In the early years of the 20th century, R.H. Macy & Co. had a firm policy of offering well recognized merchandise at a discounted price. In 1909 a group of book publishers, through their Publisher's Association, sued Macy's charging that price cutting was devaluing their copyrights. Macy's countersued charging that the Publisher's Association constituted an illegal trust under the Sherman Antitrust Act.
The publishers responded by cutting Macy's off. Macy's responded by setting up a gray market acquisition system, buying from small, independent book sellers who would buy the titles desired by Macy's and then resell them to the department store. Macy's also set up their own network of bookstores under various, hopefully non-traceable, names. Detectives were hired by the Publisher's Association to identify the source of Macy's books. Small bookstores that got caught selling to Macy's were cut off by the publishers, driving some out of business.
In 1913 the U.S. Supreme Court ruled in Macy's favor but, as a result of the ruling, owners of well known brands were reluctant to sell to Macy's. Macy's now embarked on an agressive policy of creating store brands. In 2006, 18 percent of Macy's sales came from their own brands and their house brands often outperformed designer labels. In women's wear, Macy's own "Charter Club" was outselling Ralph Lauren.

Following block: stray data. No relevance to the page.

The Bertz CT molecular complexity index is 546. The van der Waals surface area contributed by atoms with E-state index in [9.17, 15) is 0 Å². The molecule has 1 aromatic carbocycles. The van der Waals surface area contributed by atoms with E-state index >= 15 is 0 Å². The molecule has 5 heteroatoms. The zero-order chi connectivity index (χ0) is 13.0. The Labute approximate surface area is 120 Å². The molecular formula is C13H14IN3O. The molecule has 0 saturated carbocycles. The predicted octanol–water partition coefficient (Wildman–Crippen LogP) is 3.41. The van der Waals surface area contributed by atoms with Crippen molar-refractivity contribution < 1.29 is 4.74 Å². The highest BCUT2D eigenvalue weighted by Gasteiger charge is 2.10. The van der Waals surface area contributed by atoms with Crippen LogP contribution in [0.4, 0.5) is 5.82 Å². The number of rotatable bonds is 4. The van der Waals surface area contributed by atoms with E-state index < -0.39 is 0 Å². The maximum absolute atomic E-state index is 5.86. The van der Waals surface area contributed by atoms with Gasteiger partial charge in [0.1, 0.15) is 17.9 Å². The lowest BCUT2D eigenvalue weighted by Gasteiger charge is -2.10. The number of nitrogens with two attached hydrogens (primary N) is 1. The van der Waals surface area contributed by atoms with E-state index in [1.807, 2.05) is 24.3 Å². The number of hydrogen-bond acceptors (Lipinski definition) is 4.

We don't know the date or exact contents of the bottle shown here but, with its small size and glass stopper it seems almost certain that, at one time, it held a "Macy's" perfume.
As a result of Macy's recent consolidation of Federated Stores under the Macy's label, rumors are swirling that, once again, upscale brands that had formerly sold to select Federated stores may withdraw their goods from Macy's.
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